Constructed in 1959, Abbot Vincent Taylor Library is at the heart of Belmont Abbey College’s educational mission. Reflecting both the medieval traditions of Benedictine monasticism and digital innovations of the 21st century, the Library serves as a campus center for research, study, instruction, and academic support. The library was listed as a contributing property in the National Register of Historic Places as part the Belmont Abbey Historic District in 1993.
Belmont Abbey has supported a campus library since 1886, with
the original repository located on the ground floor of the main college
building, Robert Lee Stowe Hall. The initial collection consisted of 300 books secured
by Abbot Leo Haid, the founding abbot of the monastic community. Tragically,
much of this original collection was lost during a fire in 1900 that gutted the
main college building.1 Sustained efforts to rebuild the library resulted in a
remarkable new collection, thanks in part to Belmont Abbey monk Fr. Thomas
Oestereich. Dispatched to Europe by Abbot Haid after World War I, Oestereich acquired
a substantial collection drawn from libraries damaged or disrupted by the
aftermath of the conflict.2 The location
of the campus library shifted to other campus buildings in the subsequent
decades. The college’s expansion following World War II demanded the creation
of a dedicated structure to house the college’s growing collections.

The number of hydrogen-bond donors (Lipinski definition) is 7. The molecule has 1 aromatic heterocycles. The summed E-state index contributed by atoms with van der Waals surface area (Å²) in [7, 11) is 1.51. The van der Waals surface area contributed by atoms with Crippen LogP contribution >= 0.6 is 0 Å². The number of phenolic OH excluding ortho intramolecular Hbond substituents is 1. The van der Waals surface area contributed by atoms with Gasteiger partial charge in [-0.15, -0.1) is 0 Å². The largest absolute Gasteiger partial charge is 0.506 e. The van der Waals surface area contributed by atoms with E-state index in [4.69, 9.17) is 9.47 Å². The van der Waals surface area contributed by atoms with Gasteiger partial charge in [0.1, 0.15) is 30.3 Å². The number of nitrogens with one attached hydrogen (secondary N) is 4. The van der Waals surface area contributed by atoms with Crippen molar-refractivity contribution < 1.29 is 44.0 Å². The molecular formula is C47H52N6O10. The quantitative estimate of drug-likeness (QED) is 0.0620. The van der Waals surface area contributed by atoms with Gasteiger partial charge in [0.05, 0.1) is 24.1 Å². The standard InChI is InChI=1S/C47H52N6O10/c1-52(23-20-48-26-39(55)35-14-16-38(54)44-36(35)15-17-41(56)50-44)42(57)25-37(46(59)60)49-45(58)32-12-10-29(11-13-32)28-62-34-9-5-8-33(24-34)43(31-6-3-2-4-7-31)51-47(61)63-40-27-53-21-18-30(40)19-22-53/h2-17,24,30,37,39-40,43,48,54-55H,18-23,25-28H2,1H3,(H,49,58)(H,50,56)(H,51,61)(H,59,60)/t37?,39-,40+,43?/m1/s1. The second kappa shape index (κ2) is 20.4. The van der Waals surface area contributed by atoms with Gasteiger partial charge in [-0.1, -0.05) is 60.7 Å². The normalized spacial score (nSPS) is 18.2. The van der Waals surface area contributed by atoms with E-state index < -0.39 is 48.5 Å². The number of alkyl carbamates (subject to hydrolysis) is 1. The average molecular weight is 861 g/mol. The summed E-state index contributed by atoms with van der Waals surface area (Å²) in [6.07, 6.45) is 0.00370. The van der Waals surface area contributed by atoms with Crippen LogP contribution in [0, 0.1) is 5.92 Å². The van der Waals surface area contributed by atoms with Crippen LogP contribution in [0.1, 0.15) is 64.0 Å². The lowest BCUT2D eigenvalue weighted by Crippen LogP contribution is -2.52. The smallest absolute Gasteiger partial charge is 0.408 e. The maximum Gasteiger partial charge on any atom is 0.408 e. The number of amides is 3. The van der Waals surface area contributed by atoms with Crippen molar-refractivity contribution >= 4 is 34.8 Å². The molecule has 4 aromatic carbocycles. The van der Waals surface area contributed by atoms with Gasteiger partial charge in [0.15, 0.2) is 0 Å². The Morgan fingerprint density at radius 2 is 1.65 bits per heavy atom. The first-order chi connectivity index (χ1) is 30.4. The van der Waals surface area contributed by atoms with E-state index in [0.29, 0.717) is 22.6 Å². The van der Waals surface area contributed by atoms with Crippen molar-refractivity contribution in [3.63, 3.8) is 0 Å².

The library building was designed by Fr. Michael McInerney
(1877-1963), a monk of Belmont Abbey and noted architect. McInerney oversaw the
construction of over 200 churches, monasteries, convents, and hospitals,
including much of the infrastructure of the college campus. The library would
be his final architectural achievement. In the entry for the library in the
National Register of Historic Places, the library “displays [McInerney’s]
adaptation of modernist design influences in the last stages of his career.”3
The library is dedicated to Abbot Vincent Taylor (1877-1959),
the second abbot of Belmont Abbey and successor of Abbot Leo Haid. Taylor is
credited with leading the college through a period of expansion and development,
resulting in the establishment of the modern college as it operates today.
The library’s holdings have vastly increased since the college’s founding. Today the Abbot Vincent Taylor Library houses approximately 125,000 print titles, provides links to to databases offering 350,000 full text e-books and 25,000 digital journals, plus microfilms, streaming video, DVD’s, and digital archival collections.. Particularly
noteworthy are the Library’s special collections. The 13,000 works held in the Rare
Books Collections date from as far back as the 15th century. Among
the most noted of these titles is a work of the noted medieval theologian
Albertus Magnus, the Compendium Theologicae Veritatus (1474).4 Other notable
collections include the Fr. Abram J. Ryan Archive, featuring letters and
manuscripts of the noted Civil War poet5, and the Benedictine Collection, dedicated
to the fifteen centuries of the monastic order’s history and ministry.6 In addition to the Library’s collections,
significant space is set aside for a Learning Commons, computer stations, study
carrels, and academic and research support resources.
The Abbot Vincent Taylor Library was listed in the National Register of Historic Places as a part of the Belmont Abbey Historic District in 1993. In 2015, a $1.5 million renovation of the Library enhanced the Library's entrance and accessibility.